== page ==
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Re: Cannot trap INT in child of an interactive shell


From: Chet Ramey
Subject: Re: Cannot trap INT in child of an interactive shell
Date: Wed, 13 Aug 2014 16:15:00 -0400
User-agent: Mozilla/5.0 (Macintosh; Intel Mac OS X 10.9; rv:24.0) Gecko/20100101 Thunderbird/24.6.0

On 8/13/14, 12:08 PM, Greg Wooledge wrote:
> Bash 4.3.22, HP-UX.
> 
> imadev:~$ child() { trap - INT; trap 'echo I got an INT; trap - INT; kill 
> -INT $
> BASHPID' INT; while true; do sleep 1; done; }; child &
> [1] 19116
> imadev:~$ kill -INT 19116
> imadev:~$ kill -INT 19116
> imadev:~$ kill -TERM 19116
> [1]+  Terminated              child
> 
> The manual says:
> 
>       Non-builtin commands run by bash have signal handlers set to the
>       values inherited by the shell from its parent.  When job control is
>       not in effect, asynchronous commands ignore SIGINT and SIGQUIT in
>       addition to these inherited handlers.
> 
> And yes, turning on job control magically makes it work:

http://pubs.opengroup.org/onlinepubs/9699919799/utilities/V3_chap02.html#tag_18_11:

"When a command is in an asynchronous list, it shall inherit from the
shell a signal action of ignored (SIG_IGN) for the SIGQUIT and SIGINT
signals, and may inherit a signal mask in which SIGQUIT and SIGINT are
blocked. Otherwise, the signal actions and signal mask inherited by the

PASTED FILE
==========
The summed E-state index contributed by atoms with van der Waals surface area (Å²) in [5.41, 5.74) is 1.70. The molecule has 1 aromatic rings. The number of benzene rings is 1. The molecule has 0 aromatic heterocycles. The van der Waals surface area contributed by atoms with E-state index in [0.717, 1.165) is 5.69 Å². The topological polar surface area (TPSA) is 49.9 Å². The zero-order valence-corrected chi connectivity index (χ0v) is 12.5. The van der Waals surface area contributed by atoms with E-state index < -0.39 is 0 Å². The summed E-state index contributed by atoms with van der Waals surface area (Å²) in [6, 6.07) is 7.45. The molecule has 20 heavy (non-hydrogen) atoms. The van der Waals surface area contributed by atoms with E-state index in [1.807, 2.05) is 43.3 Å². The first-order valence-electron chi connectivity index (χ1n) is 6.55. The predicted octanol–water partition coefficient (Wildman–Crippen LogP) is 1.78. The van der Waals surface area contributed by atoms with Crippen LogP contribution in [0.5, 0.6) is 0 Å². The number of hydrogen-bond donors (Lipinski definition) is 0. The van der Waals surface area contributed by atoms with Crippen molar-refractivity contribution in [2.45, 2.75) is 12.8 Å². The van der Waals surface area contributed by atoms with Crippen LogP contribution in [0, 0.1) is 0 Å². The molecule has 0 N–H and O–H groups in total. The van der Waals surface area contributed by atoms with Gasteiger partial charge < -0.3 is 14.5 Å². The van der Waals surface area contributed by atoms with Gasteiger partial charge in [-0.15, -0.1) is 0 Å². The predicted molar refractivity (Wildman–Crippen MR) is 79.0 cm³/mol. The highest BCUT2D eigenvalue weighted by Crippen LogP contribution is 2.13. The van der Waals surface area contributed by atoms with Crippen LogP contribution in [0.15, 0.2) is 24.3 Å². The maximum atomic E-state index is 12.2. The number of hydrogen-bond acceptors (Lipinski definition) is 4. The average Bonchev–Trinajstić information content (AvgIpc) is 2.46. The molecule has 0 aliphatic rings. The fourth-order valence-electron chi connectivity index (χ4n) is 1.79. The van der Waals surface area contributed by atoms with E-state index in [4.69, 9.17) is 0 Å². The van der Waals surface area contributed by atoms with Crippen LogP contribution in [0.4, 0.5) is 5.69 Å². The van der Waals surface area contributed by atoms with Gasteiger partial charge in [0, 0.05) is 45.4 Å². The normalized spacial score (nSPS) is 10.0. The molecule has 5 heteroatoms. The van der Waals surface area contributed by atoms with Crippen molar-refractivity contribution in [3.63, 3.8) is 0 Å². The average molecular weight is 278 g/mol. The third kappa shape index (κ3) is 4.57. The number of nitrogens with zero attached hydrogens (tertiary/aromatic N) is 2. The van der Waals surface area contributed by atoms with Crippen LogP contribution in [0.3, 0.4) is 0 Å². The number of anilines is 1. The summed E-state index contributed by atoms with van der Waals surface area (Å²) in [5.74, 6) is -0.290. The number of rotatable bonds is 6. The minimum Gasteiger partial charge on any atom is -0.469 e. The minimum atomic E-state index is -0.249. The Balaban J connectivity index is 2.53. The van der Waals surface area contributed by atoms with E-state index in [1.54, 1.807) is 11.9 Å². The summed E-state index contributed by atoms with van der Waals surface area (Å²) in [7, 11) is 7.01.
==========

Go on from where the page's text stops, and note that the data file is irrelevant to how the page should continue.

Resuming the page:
command shall be the same as those inherited by the shell from its parent
unless a signal action is modified by the trap special built-in (see
trap)."

The idea is to protect asynchronous children from keyboard-generated
signals, since all child processes belong to the same process group as
the shell, and keyboard signals are sent to all processes in the terminal's
process group.

When job control is active, all child jobs are in separate process groups,
so this is not an issue and doesn't need to happen.

That, combined with this:

http://pubs.opengroup.org/onlinepubs/9699919799/utilities/V3_chap02.html#tag_18_28

"Signals that were ignored on entry to a non-interactive shell cannot be
trapped or reset, although no error need be reported when attempting to do
so."

means that bash doesn't allow signals that were ignored when it started,
whether that is a separate invocation or a forked child running a command,
to be changed via `trap'.  There has been some discussion on the Posix
list about exactly what "on entry" means, but nothing conclusive.

(And, FWIW, ksh93 behaves as bash does in this regard.)

Chet

-- 
``The lyf so short, the craft so long to lerne.'' - Chaucer
                 ``Ars longa, vita brevis'' - Hippocrates
Chet Ramey, ITS, CWRU    address@hidden    http://cnswww.cns.cwru.edu/~chet/



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